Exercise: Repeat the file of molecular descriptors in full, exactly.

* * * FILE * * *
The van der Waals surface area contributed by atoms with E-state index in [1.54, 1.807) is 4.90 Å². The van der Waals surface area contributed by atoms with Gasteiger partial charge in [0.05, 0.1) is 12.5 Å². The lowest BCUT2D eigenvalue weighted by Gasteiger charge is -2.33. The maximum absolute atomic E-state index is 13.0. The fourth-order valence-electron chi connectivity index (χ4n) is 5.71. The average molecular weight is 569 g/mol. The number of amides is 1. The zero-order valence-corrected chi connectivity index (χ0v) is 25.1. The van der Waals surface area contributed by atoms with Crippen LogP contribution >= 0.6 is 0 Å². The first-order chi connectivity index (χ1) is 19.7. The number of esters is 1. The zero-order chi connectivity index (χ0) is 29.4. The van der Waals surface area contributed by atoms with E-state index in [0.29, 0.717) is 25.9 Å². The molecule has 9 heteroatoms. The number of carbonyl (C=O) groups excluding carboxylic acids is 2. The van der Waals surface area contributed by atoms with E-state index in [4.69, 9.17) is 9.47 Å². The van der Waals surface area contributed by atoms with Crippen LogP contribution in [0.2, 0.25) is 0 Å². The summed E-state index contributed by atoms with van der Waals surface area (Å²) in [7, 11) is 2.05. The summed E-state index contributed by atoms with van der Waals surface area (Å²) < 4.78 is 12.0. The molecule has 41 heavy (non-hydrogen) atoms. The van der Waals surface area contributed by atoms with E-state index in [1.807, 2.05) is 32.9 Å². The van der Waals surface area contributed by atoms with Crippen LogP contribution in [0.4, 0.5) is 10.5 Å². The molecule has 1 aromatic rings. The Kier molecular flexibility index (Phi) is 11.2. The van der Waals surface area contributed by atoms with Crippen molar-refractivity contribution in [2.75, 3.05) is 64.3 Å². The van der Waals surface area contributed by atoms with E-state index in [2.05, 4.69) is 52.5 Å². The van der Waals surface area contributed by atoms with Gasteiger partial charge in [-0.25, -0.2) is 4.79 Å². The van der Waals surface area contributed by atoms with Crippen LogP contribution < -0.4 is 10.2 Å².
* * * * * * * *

The van der Waals surface area contributed by atoms with E-state index in [1.54, 1.807) is 4.90 Å². The van der Waals surface area contributed by atoms with Gasteiger partial charge in [0.05, 0.1) is 12.5 Å². The lowest BCUT2D eigenvalue weighted by Gasteiger charge is -2.33. The maximum absolute atomic E-state index is 13.0. The fourth-order valence-electron chi connectivity index (χ4n) is 5.71. The average molecular weight is 569 g/mol. The number of amides is 1. The zero-order valence-corrected chi connectivity index (χ0v) is 25.1. The van der Waals surface area contributed by atoms with Crippen LogP contribution >= 0.6 is 0 Å². The first-order chi connectivity index (χ1) is 19.7. The number of esters is 1. The zero-order chi connectivity index (χ0) is 29.4. The van der Waals surface area contributed by atoms with E-state index in [0.29, 0.717) is 25.9 Å². The molecule has 9 heteroatoms. The number of carbonyl (C=O) groups excluding carboxylic acids is 2. The van der Waals surface area contributed by atoms with E-state index in [4.69, 9.17) is 9.47 Å². The van der Waals surface area contributed by atoms with Crippen LogP contribution in [0.2, 0.25) is 0 Å². The summed E-state index contributed by atoms with van der Waals surface area (Å²) in [7, 11) is 2.05. The summed E-state index contributed by atoms with van der Waals surface area (Å²) < 4.78 is 12.0. The molecule has 41 heavy (non-hydrogen) atoms. The van der Waals surface area contributed by atoms with E-state index in [1.807, 2.05) is 32.9 Å². The van der Waals surface area contributed by atoms with Crippen LogP contribution in [0.4, 0.5) is 10.5 Å². The molecule has 1 aromatic rings. The Kier molecular flexibility index (Phi) is 11.2. The van der Waals surface area contributed by atoms with Crippen molar-refractivity contribution in [2.75, 3.05) is 64.3 Å². The van der Waals surface area contributed by atoms with E-state index in [2.05, 4.69) is 52.5 Å². The van der Waals surface area contributed by atoms with Gasteiger partial charge in [-0.25, -0.2) is 4.79 Å². The van der Waals surface area contributed by atoms with Crippen LogP contribution < -0.4 is 10.2 Å².